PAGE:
Warnings of a “messianic” revolution are emblazoned on huge posters in Tel Aviv and Jerusalem. Everyone likes to exaggerate. But it’s nonsense. I know what the opponents of judicial reform mean by using such terms, but in my view it doesn’t fit the situation in Israel. What does messianic dictatorship mean?
The term “messianic” is understood differently in today’s Israeli society than you understand it. It has nothing to do with Messianic Jews or Jews who believe in Jesus. By “messianic” they mean the Messianic Age during which Jewish settlers will re-establish a sort of biblical rule in the Land. Some of the opponents of judicial reform fear we are on the cusp of seeing this happen. From my point of view, playing with this term is a tactical error, because ultimately every Jew is part of the messianic and biblical narrative.
The opponents of reform, more specifically a certain group among them, have an obsessively anti-government attitude. They fear that the right-wing government, with ministers like the religious Jewish settlers Itamar Ben-Gvir and Bezalel Smotrich, is pushing the entire coalition into a “messianic corner.” From their point of view, Israeli Prime Minister Benjamin Netanyahu doesn’t seem to be tough enough this time, because he knows that his coalition will collapse immediately if he doesn’t please everyone.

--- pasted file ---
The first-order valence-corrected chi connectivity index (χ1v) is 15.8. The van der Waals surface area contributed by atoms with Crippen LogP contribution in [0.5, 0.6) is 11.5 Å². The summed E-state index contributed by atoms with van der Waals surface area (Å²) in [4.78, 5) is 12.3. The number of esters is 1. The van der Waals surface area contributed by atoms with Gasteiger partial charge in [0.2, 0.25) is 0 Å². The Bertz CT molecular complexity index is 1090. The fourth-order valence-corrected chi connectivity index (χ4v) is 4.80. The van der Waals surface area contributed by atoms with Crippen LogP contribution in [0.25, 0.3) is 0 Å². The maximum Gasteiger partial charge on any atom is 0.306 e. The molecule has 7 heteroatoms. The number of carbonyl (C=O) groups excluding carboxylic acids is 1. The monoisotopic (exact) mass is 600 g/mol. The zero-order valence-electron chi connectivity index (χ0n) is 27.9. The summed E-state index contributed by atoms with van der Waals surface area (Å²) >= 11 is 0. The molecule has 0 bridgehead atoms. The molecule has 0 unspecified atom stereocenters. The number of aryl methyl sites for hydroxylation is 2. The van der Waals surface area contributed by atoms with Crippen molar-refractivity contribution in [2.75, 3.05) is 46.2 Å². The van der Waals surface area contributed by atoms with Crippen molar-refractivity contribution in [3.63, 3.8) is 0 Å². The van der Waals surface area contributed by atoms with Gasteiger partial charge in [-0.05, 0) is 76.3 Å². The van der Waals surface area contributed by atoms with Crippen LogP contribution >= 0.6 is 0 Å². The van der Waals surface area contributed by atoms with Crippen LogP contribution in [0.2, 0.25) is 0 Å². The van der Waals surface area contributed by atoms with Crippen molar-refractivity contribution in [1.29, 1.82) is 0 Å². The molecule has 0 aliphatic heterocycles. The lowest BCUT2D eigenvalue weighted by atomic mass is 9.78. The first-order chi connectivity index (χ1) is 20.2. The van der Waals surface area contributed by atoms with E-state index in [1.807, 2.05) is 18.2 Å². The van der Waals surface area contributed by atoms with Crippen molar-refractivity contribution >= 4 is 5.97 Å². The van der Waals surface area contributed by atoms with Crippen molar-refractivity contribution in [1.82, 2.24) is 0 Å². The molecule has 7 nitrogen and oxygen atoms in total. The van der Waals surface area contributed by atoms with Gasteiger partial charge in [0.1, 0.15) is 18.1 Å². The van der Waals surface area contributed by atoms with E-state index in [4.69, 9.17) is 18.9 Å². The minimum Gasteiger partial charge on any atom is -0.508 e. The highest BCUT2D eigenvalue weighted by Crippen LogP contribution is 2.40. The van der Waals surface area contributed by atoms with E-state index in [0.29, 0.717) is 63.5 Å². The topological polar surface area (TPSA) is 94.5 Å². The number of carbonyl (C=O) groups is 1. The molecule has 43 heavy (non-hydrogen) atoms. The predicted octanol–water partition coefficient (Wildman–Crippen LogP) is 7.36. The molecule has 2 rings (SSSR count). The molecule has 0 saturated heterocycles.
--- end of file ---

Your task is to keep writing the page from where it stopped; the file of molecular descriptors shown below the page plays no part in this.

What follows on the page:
I have a fundamental problem with the term “messianic dictatorship.” In the eyes of the Palestinians and Arab enemies, we have been a Zionist dictatorship since the founding of the State of Israel. What is the difference between a Zionist and a Messianic ideal? Israel’s entire existence in the Land is a prophetic fulfillment and thus a “messianic” movement. Judaism and the ingathering of the Jews are the essence of this claim. The whole political dispute about the country and the holy city of Jerusalem is based on the biblical promise. The soldiers of Israel defend the Land for biblical reasons, based on a biblical mandate.
Even the founders of the state wrote in the Declaration of Independence of 1948: “The State of Israel will be founded on liberty, justice and peace, in accordance with the vision of the prophets of Israel.” Israel’s policy is based on biblical promises and is a key part of messianic redemption. But two other terms are missing from the Declaration of Independence: God and democracy. This, by the way, is a topic in itself that I have written about before.
In this case, those responsible for the declaration missed the point. Any Israeli government in the Land of Israel is, for Israel’s enemies, Jewish rule, Zionist rule, and therefore also “messianic” rule. This new anti-government PR campaign within only strengthens our enemies and, in my view, does not help the opponents of judicial reform one bit. Perhaps some of those opposed to reform have lost the Jewish and biblical vision of Israel, which is part of our existence and our essence as a people and country. But at such a time, when everything is falling apart, both sides make tactical mistakes, the reform opponents as well as the reform advocates.
That being said, I wish all readers a blessed and beautiful Shabbat. Better times will come. Shabbat Shalom!
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